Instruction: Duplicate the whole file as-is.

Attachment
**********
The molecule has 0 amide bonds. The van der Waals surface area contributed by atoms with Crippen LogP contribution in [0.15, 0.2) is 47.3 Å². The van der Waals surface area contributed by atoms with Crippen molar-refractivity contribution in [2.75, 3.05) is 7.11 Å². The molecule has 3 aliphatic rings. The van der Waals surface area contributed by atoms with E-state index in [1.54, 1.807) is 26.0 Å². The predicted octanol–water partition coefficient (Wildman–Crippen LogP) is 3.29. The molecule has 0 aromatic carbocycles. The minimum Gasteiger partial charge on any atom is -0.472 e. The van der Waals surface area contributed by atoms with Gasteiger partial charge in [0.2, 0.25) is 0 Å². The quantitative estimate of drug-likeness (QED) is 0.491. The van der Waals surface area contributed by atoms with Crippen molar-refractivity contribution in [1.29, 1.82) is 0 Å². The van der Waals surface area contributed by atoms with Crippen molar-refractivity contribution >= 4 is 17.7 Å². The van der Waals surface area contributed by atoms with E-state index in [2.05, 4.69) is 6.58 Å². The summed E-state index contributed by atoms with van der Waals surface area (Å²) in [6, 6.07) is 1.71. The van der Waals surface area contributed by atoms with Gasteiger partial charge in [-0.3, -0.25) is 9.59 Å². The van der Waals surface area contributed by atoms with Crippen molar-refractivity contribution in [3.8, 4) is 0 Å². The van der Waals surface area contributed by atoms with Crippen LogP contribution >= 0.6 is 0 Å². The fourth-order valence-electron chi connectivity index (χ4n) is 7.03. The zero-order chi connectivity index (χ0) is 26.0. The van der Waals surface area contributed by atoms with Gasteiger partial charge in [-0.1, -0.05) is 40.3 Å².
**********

The molecule has 0 amide bonds. The van der Waals surface area contributed by atoms with Crippen LogP contribution in [0.15, 0.2) is 47.3 Å². The van der Waals surface area contributed by atoms with Crippen molar-refractivity contribution in [2.75, 3.05) is 7.11 Å². The molecule has 3 aliphatic rings. The van der Waals surface area contributed by atoms with E-state index in [1.54, 1.807) is 26.0 Å². The predicted octanol–water partition coefficient (Wildman–Crippen LogP) is 3.29. The molecule has 0 aromatic carbocycles. The minimum Gasteiger partial charge on any atom is -0.472 e. The van der Waals surface area contributed by atoms with Gasteiger partial charge in [0.2, 0.25) is 0 Å². The quantitative estimate of drug-likeness (QED) is 0.491. The van der Waals surface area contributed by atoms with Crippen molar-refractivity contribution in [1.29, 1.82) is 0 Å². The van der Waals surface area contributed by atoms with Crippen molar-refractivity contribution >= 4 is 17.7 Å². The van der Waals surface area contributed by atoms with E-state index in [2.05, 4.69) is 6.58 Å². The summed E-state index contributed by atoms with van der Waals surface area (Å²) in [6, 6.07) is 1.71. The van der Waals surface area contributed by atoms with Gasteiger partial charge in [-0.3, -0.25) is 9.59 Å². The van der Waals surface area contributed by atoms with Crippen molar-refractivity contribution in [3.8, 4) is 0 Å². The van der Waals surface area contributed by atoms with Crippen LogP contribution >= 0.6 is 0 Å². The fourth-order valence-electron chi connectivity index (χ4n) is 7.03. The zero-order chi connectivity index (χ0) is 26.0. The van der Waals surface area contributed by atoms with Gasteiger partial charge in [-0.1, -0.05) is 40.3 Å².